Turner said that during her time as community writer her freshman year, there were moments where upperclassmen pushed her to seriously consider journalism and continue expanding her skillset. That fellowship and shared pursuit of excellence would be lost with The Hilltop. She fondly recalls the camaraderie with folks like Gray, Natalie Hopkinson (BA ’98), and John-John Williams IV (BA ’02).
“They were leaving from Howard and getting great jobs,” Turner says. “It was understood that you were in a place of greatness, that you were getting ready to embark on something.”
Reflecting on the initiative, Gray called The Hilltop “simply irreplaceable,” citing both The Hilltop and Howard University as promoting niche but necessary work in the journalism world.
“The Hilltop is so critical to telling the story of Howard University and its impact on not only our community, but also why the Hilltop is so critical to journalism training in this country, and communications training in this country,” Gray recalls.
But paying it forward means clearing the path. Alexander continues his work at The Hilltop as its technical editorial advisor; he mentioned that his journalism colleagues carry an understanding that, if a hiring manager wants young, quick-on-their-feet journalists, they should inquire about a Hilltop reporter.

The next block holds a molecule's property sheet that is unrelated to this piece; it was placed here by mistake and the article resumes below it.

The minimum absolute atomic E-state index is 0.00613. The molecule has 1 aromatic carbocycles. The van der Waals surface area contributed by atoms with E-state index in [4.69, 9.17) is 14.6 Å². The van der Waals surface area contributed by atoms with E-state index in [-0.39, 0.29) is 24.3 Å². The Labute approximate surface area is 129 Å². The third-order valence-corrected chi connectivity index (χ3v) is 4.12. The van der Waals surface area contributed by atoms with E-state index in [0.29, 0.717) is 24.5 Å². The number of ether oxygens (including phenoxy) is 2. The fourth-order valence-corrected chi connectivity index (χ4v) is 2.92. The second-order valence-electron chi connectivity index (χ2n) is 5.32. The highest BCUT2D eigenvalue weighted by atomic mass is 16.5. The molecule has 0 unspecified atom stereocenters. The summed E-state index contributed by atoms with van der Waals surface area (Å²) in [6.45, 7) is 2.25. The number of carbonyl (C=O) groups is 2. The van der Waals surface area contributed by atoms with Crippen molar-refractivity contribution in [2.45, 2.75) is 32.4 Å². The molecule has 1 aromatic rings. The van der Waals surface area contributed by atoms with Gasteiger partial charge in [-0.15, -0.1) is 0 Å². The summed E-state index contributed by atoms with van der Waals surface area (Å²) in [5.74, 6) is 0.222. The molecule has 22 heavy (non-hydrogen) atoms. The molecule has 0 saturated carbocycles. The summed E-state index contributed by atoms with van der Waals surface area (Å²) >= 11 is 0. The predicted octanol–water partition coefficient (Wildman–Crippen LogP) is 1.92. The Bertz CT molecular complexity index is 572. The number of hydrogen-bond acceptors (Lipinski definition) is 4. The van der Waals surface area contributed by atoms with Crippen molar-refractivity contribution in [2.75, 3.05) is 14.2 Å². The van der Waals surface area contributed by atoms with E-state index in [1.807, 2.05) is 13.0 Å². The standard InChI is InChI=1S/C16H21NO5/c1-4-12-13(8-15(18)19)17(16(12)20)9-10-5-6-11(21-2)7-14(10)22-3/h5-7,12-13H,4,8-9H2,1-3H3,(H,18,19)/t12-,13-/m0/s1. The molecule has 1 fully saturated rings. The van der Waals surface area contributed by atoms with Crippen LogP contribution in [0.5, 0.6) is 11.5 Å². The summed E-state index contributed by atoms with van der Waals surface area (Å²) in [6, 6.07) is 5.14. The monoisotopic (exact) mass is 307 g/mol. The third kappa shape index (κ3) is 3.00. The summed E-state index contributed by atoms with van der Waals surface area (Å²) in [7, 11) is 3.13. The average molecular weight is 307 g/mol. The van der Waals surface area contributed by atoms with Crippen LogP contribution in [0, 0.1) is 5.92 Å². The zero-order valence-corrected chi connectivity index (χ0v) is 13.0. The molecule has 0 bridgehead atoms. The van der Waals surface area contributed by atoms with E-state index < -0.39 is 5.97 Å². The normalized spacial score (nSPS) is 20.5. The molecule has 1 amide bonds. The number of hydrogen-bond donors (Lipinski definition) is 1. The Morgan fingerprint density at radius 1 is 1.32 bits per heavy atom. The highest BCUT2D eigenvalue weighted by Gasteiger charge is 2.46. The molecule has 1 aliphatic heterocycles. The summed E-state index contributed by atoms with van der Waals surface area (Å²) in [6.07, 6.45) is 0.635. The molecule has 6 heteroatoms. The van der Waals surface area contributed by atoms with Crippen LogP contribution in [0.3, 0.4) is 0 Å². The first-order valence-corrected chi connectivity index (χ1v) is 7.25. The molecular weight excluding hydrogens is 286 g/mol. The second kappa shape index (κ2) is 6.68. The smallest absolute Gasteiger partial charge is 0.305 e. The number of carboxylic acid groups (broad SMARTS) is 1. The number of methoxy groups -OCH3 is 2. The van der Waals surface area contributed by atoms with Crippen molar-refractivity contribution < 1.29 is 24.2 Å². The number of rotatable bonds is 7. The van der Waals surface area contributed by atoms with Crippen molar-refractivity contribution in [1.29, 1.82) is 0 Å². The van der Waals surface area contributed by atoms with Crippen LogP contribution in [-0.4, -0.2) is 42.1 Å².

“They ask me because they know our students are strong, great journalists,” Alexander explains. “They don’t have to worry about ethics, they don’t have to worry about balance, they don’t worry about the basics of Journalism 101. I stressed to these young people over and over again that I am trying to get you all ready for internships, ready for those first jobs. I’m trying to tell you what is looked for. And it is what is expected of you.”
Miles, 1993-1994’s editor-in-chief, works alongside Alexander. She established a mentorship program where past Hilltoppers are paired with today’s masthead by their specific duties to enhance current staff’s skills and execution. By training journalists at Howard to enter the media landscape, Alexander says The Hilltop’s ability to diversify media is a key piece to its 100-year legacy.
“I believe The Hilltop is responsible for putting more Black journalists in newsrooms around the world than any other college publication,” Alexander says. “After 100 years, you have journalists who have worked at the Wall Street Journal, The New York Times, CNN, CBS Morning, ESPN, the Miami Herald Tribune, I can go on and on. That’s a legacy that very few college publications can say.”
100 Years: For Zora, For Howard, For You
The Hilltop remains the vanguard of Black collegiate journalism. Its award-winning podcast, “The Hilltalks,” where reporters reflect on their stories and recent news, is the publication’s newest storytelling venture targeted toward this generation of Bison. The Hilltop also added an investigative branch that reflects and expands its founding missions of forming student thought.